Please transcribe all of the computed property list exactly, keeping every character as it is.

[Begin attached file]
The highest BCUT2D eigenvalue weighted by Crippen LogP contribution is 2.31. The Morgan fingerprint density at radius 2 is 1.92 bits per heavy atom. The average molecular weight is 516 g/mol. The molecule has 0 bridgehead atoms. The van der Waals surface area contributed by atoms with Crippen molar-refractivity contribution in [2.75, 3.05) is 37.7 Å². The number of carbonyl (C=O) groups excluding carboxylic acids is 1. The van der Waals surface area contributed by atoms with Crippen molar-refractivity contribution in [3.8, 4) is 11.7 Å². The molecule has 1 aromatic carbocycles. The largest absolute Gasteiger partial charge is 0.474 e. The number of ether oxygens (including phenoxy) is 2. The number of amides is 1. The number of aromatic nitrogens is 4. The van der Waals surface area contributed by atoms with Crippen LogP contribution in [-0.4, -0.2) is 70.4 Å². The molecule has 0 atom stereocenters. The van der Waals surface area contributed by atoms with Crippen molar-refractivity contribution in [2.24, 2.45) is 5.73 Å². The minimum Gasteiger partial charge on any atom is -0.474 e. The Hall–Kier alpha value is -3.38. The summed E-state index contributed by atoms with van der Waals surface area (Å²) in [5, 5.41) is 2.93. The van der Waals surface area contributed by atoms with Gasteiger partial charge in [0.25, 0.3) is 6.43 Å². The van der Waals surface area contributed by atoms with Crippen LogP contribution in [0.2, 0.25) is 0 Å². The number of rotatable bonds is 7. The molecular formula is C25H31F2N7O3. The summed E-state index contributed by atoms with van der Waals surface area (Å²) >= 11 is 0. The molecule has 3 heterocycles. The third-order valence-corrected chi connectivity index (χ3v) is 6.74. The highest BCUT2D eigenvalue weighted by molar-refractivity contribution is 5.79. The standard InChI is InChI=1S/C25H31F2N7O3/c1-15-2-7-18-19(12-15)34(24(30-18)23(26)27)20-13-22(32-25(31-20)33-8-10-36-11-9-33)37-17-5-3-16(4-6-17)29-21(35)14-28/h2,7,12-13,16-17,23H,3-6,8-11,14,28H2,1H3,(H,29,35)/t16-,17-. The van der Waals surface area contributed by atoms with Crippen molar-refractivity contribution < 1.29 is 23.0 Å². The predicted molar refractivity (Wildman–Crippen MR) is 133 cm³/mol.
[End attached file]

The highest BCUT2D eigenvalue weighted by Crippen LogP contribution is 2.31. The Morgan fingerprint density at radius 2 is 1.92 bits per heavy atom. The average molecular weight is 516 g/mol. The molecule has 0 bridgehead atoms. The van der Waals surface area contributed by atoms with Crippen molar-refractivity contribution in [2.75, 3.05) is 37.7 Å². The number of carbonyl (C=O) groups excluding carboxylic acids is 1. The van der Waals surface area contributed by atoms with Crippen molar-refractivity contribution in [3.8, 4) is 11.7 Å². The molecule has 1 aromatic carbocycles. The largest absolute Gasteiger partial charge is 0.474 e. The number of ether oxygens (including phenoxy) is 2. The number of amides is 1. The number of aromatic nitrogens is 4. The van der Waals surface area contributed by atoms with Crippen LogP contribution in [-0.4, -0.2) is 70.4 Å². The molecule has 0 atom stereocenters. The van der Waals surface area contributed by atoms with Crippen molar-refractivity contribution in [2.24, 2.45) is 5.73 Å². The minimum Gasteiger partial charge on any atom is -0.474 e. The Hall–Kier alpha value is -3.38. The summed E-state index contributed by atoms with van der Waals surface area (Å²) in [5, 5.41) is 2.93. The van der Waals surface area contributed by atoms with Gasteiger partial charge in [0.25, 0.3) is 6.43 Å². The van der Waals surface area contributed by atoms with Crippen LogP contribution in [0.2, 0.25) is 0 Å². The number of rotatable bonds is 7. The molecular formula is C25H31F2N7O3. The summed E-state index contributed by atoms with van der Waals surface area (Å²) >= 11 is 0. The molecule has 3 heterocycles. The third-order valence-corrected chi connectivity index (χ3v) is 6.74. The highest BCUT2D eigenvalue weighted by molar-refractivity contribution is 5.79. The standard InChI is InChI=1S/C25H31F2N7O3/c1-15-2-7-18-19(12-15)34(24(30-18)23(26)27)20-13-22(32-25(31-20)33-8-10-36-11-9-33)37-17-5-3-16(4-6-17)29-21(35)14-28/h2,7,12-13,16-17,23H,3-6,8-11,14,28H2,1H3,(H,29,35)/t16-,17-. The van der Waals surface area contributed by atoms with Crippen molar-refractivity contribution < 1.29 is 23.0 Å². The predicted molar refractivity (Wildman–Crippen MR) is 133 cm³/mol.